rational numbers and deal with the numerical precision errors in some way

Rational numbers need not have numerical imprecision.

This does require arbitrary precision integers though, which JS did not have at the time, and Rational is not a native JS datatype even now - though it can be constructed quite easily. But e.g. Haskell has exact Rationals natively.

Good points. I have included links for interpolation methods (although the Bernstein Form might not be relevant for this kata, I'll review that some more) and reworked my examples. What do you think of these updates?

This kata does combine two concepts, and perhaps it would be better to separate them into individual katas; namely, "interpolation" over an integer-valued polynomial, and "representation" of an integer-valued polynomial. In this case, the two concepts are closely tied, since (as described) a standard-form polynomial (like 0.5 x^{2} + 0.5 x) can be integer-valued without having integer coefficients, while a Binomial form polynomial is integer-valued if and only if it has integer coefficients.

I might be too late again in my day, but I totally miss how I could get the lowest degree curve passing for all the given points.

Not an iron rule, but most katas are assumed to teach people something (or to improve a certain knowledge) and in case are generously ranked for that purpose; but here the gap seems a tad too wide to jump, looking like a kata that is ok if and only if you are already pretty familiar with the subject, leaving new-comers with few tools to overcome the challenge.

Again, a few more links or a step-by-step example may enlighten the mass about it.

Thanks for the constant feed and improvement: kata definitely upvoted and, while at it, also translated into both Python and Ruby, if you want to approve them :)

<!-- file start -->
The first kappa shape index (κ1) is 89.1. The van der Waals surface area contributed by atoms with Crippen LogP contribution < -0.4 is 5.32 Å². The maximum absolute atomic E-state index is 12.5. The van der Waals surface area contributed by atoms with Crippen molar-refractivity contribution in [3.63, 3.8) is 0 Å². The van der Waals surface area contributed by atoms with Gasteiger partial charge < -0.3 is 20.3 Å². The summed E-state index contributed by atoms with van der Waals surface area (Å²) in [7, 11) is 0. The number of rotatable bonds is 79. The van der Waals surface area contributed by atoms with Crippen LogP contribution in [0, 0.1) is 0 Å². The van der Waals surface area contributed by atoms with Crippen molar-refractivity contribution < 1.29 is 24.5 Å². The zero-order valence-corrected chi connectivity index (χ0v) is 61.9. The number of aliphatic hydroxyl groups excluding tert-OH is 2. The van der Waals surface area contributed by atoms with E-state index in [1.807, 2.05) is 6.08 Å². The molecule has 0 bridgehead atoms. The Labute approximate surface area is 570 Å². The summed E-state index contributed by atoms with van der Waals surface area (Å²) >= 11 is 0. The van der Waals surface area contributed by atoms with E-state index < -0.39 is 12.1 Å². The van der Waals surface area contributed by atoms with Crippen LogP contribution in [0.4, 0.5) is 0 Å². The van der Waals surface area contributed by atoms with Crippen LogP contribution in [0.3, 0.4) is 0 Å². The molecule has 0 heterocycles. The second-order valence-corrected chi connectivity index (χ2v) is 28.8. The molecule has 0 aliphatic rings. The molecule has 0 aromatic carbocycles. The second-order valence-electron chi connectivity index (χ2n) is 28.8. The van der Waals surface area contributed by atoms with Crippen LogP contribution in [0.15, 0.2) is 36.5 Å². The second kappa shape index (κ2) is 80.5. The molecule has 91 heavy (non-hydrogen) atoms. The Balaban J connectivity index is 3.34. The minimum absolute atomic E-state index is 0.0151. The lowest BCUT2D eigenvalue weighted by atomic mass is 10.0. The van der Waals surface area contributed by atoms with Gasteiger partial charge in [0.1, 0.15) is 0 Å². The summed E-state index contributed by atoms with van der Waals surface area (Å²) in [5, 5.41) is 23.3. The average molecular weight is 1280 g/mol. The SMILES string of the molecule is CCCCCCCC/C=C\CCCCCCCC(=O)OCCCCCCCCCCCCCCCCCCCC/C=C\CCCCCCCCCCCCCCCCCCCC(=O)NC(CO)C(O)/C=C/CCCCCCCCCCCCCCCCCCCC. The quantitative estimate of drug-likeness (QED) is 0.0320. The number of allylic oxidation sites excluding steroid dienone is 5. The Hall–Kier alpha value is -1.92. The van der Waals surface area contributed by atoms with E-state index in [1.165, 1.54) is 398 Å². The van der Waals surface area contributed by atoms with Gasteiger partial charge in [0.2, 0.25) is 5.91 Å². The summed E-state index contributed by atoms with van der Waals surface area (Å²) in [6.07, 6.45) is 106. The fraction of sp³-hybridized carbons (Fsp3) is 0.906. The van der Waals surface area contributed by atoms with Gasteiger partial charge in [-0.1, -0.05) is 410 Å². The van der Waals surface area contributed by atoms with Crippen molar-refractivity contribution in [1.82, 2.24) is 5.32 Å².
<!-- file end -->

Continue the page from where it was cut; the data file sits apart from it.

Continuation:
Let me know (also posting down below here, but no problem in giving you my personal email) if you are going to produce more than one such kata :)!

Done.

Python 3 should be enabled.

Thank you

It's already explained just below.

This is an excellent solution. How did you come up with this logic? I don't understand the formula. Can you please explain me?

Where did you get this formula from please?

Rational numbers need not have numerical imprecision.

This does require arbitrary precision integers though, which JS did not have at the time, and

`Rational`

is not a native JS datatype even now - though it can be constructed quite easily. But e.g. Haskell has exact`Rational`

s natively.Haskell translation

This comment is hidden because it contains spoiler information about the solution

Good points. I have included links for interpolation methods (although the Bernstein Form might not be relevant for this kata, I'll review that some more) and reworked my examples. What do you think of these updates?

This kata does combine two concepts, and perhaps it would be better to separate them into individual katas; namely, "interpolation" over an integer-valued polynomial, and "representation" of an integer-valued polynomial. In this case, the two concepts are closely tied, since (as described) a standard-form polynomial (like 0.5 x

^{2}+ 0.5 x) can be integer-valued without having integer coefficients, while a Binomial form polynomial is integer-valued if and only if it has integer coefficients.Ok, first feed, then :)

I might be too late again in my day, but I totally miss how I could get the lowest degree curve passing for all the given points.

Not an iron rule, but most katas are assumed to teach people something (or to improve a certain knowledge) and in case are generously ranked for that purpose; but here the gap seems a tad too wide to jump, looking like a kata that is ok if and only if you are already pretty familiar with the subject, leaving new-comers with few tools to overcome the challenge.

Again, a few more links or a step-by-step example may enlighten the mass about it.

[I like the style of your descriptions, though]

My pleasure and, if you wish, also consider increasing the number of tests, particularly the random ones :)

Slight modifications and approved.

The only other kata I have authored so far is here: http://www.codewars.com/kata/5674788cadb5889b69000045 and it uses the same math to create the polynomial representation that this kata uses for evaluation.

Thank you for your help in improving this one!

Thanks for the constant feed and improvement: kata definitely upvoted and, while at it, also translated into both Python and Ruby, if you want to approve them :)

Let me know (also posting down below here, but no problem in giving you my personal email) if you are going to produce more than one such kata :)!

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